Elevated lead levels found in California industry workers’ blood

ammunition U.S. Navy image Wikimedia Commons 347x210 Elevated lead levels found in California industry workers bloodOne of a number of possible toxins that workers can potentially be exposed to, lead has made headlines lately for its toxicity in drinking water, but a new study shows lead is also an issue for California workers in munitions, manufacturing and other industries.

A January 2017 study by the Occupational Health Branch of the California Department of Public Health, known as Cal/OSHA, found of the 38,440 workers who had their blood tested for lead from 2012 through 2014, 6,051 workers had elevated levels, according to PBS. An elevated lead level is considered 5 or more micrograms of lead per deciliter of blood. The results come as the organization is looking to update its regulations, which are based on 35-year-old medical findings that did not recognize the risks of low-level lead exposure.

“It doesn’t surprise me. This is a huge problem,” Doug Parker, executive director of Worksafe, a worker health and safety advocacy organization based in Oakland, told PBS. It is now known that even low levels of lead exposure over time can cause a host of issues, including heart disease, reproductive problems, cognitive difficulties and kidney failure.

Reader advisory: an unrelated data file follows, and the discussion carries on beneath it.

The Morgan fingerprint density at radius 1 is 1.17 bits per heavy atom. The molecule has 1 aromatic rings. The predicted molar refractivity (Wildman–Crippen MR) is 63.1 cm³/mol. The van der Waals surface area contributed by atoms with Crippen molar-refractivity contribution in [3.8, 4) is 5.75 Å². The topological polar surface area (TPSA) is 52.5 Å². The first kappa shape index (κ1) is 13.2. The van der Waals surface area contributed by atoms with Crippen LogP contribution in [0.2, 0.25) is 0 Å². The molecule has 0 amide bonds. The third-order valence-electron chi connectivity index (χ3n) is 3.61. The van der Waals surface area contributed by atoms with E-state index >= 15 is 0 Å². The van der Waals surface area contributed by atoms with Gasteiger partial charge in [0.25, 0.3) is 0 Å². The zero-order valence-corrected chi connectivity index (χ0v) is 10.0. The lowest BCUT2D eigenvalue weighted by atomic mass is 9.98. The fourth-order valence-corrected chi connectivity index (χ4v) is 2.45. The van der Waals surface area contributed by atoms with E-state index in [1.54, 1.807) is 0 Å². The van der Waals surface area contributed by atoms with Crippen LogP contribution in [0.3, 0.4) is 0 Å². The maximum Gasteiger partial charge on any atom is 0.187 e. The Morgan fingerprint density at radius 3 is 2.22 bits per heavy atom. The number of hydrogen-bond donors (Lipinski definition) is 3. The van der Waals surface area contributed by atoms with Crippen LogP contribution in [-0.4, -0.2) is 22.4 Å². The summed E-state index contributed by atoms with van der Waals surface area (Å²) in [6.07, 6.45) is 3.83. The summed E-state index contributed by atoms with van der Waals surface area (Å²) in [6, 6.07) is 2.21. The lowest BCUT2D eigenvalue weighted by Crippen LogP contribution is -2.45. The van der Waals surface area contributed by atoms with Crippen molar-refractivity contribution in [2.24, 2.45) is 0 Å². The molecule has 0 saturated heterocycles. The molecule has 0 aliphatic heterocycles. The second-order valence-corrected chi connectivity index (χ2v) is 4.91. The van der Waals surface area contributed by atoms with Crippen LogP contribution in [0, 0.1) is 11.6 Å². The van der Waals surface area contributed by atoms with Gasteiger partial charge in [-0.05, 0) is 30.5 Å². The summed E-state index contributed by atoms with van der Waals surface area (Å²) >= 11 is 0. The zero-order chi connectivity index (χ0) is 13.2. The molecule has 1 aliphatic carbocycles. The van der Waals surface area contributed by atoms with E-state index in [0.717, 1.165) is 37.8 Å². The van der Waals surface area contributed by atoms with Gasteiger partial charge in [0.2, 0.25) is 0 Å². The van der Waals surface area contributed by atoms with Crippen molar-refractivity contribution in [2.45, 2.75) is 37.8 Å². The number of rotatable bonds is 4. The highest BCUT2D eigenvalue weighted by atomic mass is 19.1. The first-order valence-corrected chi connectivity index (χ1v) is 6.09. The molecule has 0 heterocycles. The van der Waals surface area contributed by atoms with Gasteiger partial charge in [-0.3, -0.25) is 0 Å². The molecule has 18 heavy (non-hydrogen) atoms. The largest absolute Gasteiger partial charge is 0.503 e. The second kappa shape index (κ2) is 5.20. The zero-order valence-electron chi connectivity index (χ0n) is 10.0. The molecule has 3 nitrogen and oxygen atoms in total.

More than half of the workers with elevated exposure levels were in industries that make batteries, aircraft, aircraft parts, plumbing fixtures or metal valves, and those with the highest levels worked mostly with guns and ammunition. A majority also had Hispanic surnames.

“Overexposure to lead continues to be a serious occupational health problem in California in a wide range of industries,” the study concludes. “Workers with sustained elevated BLLs are at risk for serious, long-term health effects.” Researchers warn the actual numbers of those with elevated lead levels is likely higher, as many industries do not regularly test their workers as part of the California Occupational Blood Lead Registry.

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